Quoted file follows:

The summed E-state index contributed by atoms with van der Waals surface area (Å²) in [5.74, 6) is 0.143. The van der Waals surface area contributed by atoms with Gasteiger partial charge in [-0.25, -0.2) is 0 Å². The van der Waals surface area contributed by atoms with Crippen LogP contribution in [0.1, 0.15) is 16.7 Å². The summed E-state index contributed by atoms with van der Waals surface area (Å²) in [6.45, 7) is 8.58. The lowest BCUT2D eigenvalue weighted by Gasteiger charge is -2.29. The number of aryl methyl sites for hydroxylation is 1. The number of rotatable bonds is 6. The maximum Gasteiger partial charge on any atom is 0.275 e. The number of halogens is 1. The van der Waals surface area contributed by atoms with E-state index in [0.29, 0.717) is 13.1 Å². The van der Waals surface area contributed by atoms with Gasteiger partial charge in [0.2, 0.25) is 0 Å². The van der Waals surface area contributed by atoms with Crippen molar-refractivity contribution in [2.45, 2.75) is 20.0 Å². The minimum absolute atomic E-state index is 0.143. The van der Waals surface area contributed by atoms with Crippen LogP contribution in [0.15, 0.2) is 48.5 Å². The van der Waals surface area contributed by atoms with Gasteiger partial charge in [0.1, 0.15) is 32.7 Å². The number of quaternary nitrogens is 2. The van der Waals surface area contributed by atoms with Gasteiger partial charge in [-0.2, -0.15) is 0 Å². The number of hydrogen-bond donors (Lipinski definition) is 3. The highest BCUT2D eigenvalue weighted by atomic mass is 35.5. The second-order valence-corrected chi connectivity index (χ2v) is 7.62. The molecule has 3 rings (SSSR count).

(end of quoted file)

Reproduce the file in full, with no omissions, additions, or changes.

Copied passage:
The summed E-state index contributed by atoms with van der Waals surface area (Å²) in [5.74, 6) is 0.143. The van der Waals surface area contributed by atoms with Gasteiger partial charge in [-0.25, -0.2) is 0 Å². The van der Waals surface area contributed by atoms with Crippen LogP contribution in [0.1, 0.15) is 16.7 Å². The summed E-state index contributed by atoms with van der Waals surface area (Å²) in [6.45, 7) is 8.58. The lowest BCUT2D eigenvalue weighted by Gasteiger charge is -2.29. The number of aryl methyl sites for hydroxylation is 1. The number of rotatable bonds is 6. The maximum Gasteiger partial charge on any atom is 0.275 e. The number of halogens is 1. The van der Waals surface area contributed by atoms with E-state index in [0.29, 0.717) is 13.1 Å². The van der Waals surface area contributed by atoms with Gasteiger partial charge in [0.2, 0.25) is 0 Å². The van der Waals surface area contributed by atoms with Crippen molar-refractivity contribution in [2.45, 2.75) is 20.0 Å². The minimum absolute atomic E-state index is 0.143. The van der Waals surface area contributed by atoms with Crippen LogP contribution in [0.15, 0.2) is 48.5 Å². The van der Waals surface area contributed by atoms with Gasteiger partial charge in [0.1, 0.15) is 32.7 Å². The number of quaternary nitrogens is 2. The van der Waals surface area contributed by atoms with Gasteiger partial charge in [-0.2, -0.15) is 0 Å². The number of hydrogen-bond donors (Lipinski definition) is 3. The highest BCUT2D eigenvalue weighted by atomic mass is 35.5. The second-order valence-corrected chi connectivity index (χ2v) is 7.62. The molecule has 3 rings (SSSR count).